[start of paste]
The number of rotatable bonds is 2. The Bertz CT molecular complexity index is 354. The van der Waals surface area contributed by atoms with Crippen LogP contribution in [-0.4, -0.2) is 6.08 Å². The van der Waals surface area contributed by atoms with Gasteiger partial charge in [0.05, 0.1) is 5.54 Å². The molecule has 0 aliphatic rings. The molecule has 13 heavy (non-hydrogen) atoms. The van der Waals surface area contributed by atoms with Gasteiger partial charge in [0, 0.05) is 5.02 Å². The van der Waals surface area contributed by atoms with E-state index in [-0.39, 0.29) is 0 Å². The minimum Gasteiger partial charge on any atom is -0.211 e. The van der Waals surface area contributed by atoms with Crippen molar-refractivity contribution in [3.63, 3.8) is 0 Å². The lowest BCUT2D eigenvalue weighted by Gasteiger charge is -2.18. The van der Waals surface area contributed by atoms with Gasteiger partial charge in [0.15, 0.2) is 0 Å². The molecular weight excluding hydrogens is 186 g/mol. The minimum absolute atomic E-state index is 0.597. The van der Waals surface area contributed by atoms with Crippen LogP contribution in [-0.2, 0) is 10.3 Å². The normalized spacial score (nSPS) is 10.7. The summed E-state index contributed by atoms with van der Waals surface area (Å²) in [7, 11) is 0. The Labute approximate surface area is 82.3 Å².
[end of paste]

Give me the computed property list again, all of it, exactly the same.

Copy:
The number of rotatable bonds is 2. The Bertz CT molecular complexity index is 354. The van der Waals surface area contributed by atoms with Crippen LogP contribution in [-0.4, -0.2) is 6.08 Å². The van der Waals surface area contributed by atoms with Gasteiger partial charge in [0.05, 0.1) is 5.54 Å². The molecule has 0 aliphatic rings. The molecule has 13 heavy (non-hydrogen) atoms. The van der Waals surface area contributed by atoms with Gasteiger partial charge in [0, 0.05) is 5.02 Å². The van der Waals surface area contributed by atoms with E-state index in [-0.39, 0.29) is 0 Å². The minimum Gasteiger partial charge on any atom is -0.211 e. The van der Waals surface area contributed by atoms with Crippen molar-refractivity contribution in [3.63, 3.8) is 0 Å². The lowest BCUT2D eigenvalue weighted by Gasteiger charge is -2.18. The van der Waals surface area contributed by atoms with Gasteiger partial charge in [0.15, 0.2) is 0 Å². The molecular weight excluding hydrogens is 186 g/mol. The minimum absolute atomic E-state index is 0.597. The van der Waals surface area contributed by atoms with Crippen LogP contribution in [-0.2, 0) is 10.3 Å². The normalized spacial score (nSPS) is 10.7. The summed E-state index contributed by atoms with van der Waals surface area (Å²) in [7, 11) is 0. The Labute approximate surface area is 82.3 Å².